by David F. Brand, MSW

     In 2011, I began working as a case manager at an East Harlem supportive housing site for adults with mental illness who have experienced homelessness. I had never worked with underserved adults, and I quickly noticed that the majority of tenants experienced obesity and related issues, such as hypertension, diabetes, asthma, and joint problems. Indeed, almost every client experienced a combination of those chronic, preventable health conditions.  

     A year later, I started working at another supportive housing site, where I observed the same health issues among tenants. I later learned that people with mental illness die, on average, 25 years earlier than the general population, primarily resulting from those same chronic health problems (Parks, Svendsen, Singer, & Foti, 2006).    

     With more experience, I frequently noted the connection between physical and mental health. For example, I worked with one woman whose intense knee pain typically confined her to her apartment. Her inactivity hastened weight gain, which placed more strain on her knees. Meanwhile, her pain and inactivity combined to exacerbate her depression and diminish her self-concept. I realized that to effectively treat and assist the whole person, we social service providers must seriously consider the relationship between physical and mental health.  

     In 2013, I began facilitating a weekly “Healthy Living” group to address chronic, preventable health problems among individuals who lacked nutrition education, exercise experience, and access to exercise opportunities. Group members and I shopped for healthy, low-cost groceries; set fitness-related goals; and toured local gyms. However, I saw the need to provide more comprehensive preventive health programs for people in supportive housing. A year later, I earned my certification as a personal trainer, so I could fuse fitness and mental health programs for individuals in supportive housing and similar settings. 

     While I was attending NYU for my MSW, Lantern Community Services hired me to facilitate fitness programs at two of the agency’s sites. Lantern operates several supportive housing sites throughout New York City and has demonstrated its commitment to preventive wellness programs for community members.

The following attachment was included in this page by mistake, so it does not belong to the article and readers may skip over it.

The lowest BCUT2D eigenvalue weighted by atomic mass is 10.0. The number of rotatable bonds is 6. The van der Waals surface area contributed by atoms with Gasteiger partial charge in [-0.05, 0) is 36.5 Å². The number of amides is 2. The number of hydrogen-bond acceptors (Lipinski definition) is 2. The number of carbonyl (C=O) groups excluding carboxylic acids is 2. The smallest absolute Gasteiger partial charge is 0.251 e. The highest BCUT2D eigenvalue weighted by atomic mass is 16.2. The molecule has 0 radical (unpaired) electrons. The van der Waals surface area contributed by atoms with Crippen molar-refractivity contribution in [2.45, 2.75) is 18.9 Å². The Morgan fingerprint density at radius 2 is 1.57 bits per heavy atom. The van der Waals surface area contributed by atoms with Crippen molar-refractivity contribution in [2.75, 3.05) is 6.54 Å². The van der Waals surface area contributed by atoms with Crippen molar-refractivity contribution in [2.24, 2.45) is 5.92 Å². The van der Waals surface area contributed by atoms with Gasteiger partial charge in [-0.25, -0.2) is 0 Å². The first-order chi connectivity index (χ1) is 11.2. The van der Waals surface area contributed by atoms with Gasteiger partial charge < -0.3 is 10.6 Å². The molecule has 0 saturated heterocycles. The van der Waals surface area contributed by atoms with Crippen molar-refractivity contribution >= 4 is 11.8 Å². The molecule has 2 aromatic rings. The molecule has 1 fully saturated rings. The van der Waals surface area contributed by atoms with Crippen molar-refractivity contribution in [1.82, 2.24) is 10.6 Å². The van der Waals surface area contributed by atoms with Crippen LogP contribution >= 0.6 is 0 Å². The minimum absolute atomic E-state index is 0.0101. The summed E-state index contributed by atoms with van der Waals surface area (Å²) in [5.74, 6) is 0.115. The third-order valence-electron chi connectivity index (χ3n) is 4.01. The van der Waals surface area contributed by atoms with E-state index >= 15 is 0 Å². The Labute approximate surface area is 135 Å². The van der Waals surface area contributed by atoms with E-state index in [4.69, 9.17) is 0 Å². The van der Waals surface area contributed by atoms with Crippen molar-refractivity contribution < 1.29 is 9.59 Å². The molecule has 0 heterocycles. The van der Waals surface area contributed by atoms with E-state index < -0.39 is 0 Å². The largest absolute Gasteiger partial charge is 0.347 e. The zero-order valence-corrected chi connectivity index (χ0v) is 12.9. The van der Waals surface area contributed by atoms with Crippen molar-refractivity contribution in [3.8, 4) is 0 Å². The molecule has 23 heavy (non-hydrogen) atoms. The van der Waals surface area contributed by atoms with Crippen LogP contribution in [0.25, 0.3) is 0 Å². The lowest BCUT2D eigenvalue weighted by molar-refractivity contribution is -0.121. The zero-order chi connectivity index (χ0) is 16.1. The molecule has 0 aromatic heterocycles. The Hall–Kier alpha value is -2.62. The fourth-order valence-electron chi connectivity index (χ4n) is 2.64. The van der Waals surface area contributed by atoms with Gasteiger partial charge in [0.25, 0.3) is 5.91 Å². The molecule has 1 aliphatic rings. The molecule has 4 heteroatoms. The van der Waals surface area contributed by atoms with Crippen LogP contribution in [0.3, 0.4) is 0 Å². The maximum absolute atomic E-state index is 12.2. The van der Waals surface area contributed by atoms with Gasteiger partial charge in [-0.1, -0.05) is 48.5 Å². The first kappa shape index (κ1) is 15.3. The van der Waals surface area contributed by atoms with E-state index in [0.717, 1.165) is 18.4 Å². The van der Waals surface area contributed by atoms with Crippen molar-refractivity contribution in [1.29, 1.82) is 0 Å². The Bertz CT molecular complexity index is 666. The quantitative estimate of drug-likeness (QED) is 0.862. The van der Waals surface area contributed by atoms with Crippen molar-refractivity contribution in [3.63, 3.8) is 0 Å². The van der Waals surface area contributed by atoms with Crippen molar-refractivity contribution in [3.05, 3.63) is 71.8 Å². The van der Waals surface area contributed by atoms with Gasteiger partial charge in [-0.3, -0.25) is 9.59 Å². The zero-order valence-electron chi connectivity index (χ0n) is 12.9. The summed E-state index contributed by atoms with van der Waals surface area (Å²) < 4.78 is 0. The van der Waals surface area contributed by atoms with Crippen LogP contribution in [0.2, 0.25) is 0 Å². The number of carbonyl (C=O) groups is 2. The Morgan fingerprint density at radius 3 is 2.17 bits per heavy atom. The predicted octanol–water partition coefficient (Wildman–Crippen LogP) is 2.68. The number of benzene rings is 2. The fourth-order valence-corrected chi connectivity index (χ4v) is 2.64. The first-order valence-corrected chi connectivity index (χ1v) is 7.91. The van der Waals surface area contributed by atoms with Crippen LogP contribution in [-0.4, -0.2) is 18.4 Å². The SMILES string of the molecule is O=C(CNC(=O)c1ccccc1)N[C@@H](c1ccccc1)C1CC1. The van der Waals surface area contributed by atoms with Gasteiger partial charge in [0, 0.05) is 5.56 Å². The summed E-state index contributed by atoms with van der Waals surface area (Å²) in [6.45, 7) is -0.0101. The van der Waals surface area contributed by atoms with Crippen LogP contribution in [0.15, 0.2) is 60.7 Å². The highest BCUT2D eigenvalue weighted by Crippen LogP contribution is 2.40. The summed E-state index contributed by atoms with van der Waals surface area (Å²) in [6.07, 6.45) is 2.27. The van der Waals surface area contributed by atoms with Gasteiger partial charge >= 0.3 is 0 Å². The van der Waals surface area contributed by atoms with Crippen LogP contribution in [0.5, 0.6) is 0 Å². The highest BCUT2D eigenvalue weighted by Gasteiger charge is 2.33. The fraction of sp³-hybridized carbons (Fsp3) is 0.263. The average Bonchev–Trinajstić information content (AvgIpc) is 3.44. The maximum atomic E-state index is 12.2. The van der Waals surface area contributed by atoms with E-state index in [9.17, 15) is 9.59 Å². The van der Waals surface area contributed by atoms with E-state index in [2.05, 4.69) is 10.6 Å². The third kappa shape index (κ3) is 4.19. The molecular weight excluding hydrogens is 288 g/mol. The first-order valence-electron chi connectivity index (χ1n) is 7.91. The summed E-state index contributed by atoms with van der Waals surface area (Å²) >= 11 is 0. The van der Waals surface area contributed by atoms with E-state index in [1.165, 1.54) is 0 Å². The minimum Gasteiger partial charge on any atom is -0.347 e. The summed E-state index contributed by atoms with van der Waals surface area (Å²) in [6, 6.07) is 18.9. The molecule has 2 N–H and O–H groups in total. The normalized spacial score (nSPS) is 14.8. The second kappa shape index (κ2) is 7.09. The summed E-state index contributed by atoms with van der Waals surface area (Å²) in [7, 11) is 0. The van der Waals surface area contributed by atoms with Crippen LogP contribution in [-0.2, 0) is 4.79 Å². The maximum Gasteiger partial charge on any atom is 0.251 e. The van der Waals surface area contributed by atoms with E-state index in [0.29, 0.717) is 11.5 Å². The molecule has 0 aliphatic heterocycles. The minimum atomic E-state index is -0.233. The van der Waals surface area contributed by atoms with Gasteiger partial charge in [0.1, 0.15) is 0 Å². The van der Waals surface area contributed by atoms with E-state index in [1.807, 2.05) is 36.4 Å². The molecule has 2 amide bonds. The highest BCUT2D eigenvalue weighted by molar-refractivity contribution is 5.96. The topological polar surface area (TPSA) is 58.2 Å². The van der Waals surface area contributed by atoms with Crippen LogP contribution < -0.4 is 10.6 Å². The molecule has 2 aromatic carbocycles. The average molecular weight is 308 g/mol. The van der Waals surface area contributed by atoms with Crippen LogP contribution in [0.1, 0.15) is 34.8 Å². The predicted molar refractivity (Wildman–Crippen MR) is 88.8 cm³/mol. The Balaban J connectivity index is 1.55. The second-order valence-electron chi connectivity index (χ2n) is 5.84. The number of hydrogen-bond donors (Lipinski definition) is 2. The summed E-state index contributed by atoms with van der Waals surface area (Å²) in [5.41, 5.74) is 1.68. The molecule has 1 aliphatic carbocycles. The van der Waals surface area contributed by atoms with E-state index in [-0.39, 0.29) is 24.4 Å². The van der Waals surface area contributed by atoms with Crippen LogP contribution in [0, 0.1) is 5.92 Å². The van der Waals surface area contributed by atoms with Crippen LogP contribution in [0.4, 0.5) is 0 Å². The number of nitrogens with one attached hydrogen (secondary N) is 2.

As a fitness consultant, I provide personal training for residents and lead exercise classes for clients and staff. I offer informal counseling and collaborate closely with the social service teams at each site to best serve clients. The individuals with whom I work have pursued exercise to support their substance use recovery goals, developed strong relationships with their neighbors, and achieved health goals, such as weight loss and stable blood pressure.

Four Attributes of an Effective Program

     During the past year, I have identified four core attributes of the programs that effectively foster an atmosphere of health within the community and that enable individuals to attain their physical health, mental health, and recovery goals. 

     First, the programs provide preventive, holistic healthcare by addressing chronic health problems proactively—a key to improving quality of life and reducing emergency room visits.   

     Second, the programs fuse fitness with mental health in a setting that contrasts the traditional seated, face-to-face counseling experience. The transference experience is quite different when a client and worker chat while pedaling stationary bicycles next to one another. Individuals often seem more comfortable talking while exercising and frequently share information with me that they have not yet talked about with their social workers or case managers. For example, a client recently disclosed to me how his family dynamics influence his substance use while he rested between sets of 10 push-ups. I am able to discuss such experiences with clients and encourage them to share these issues with their social workers.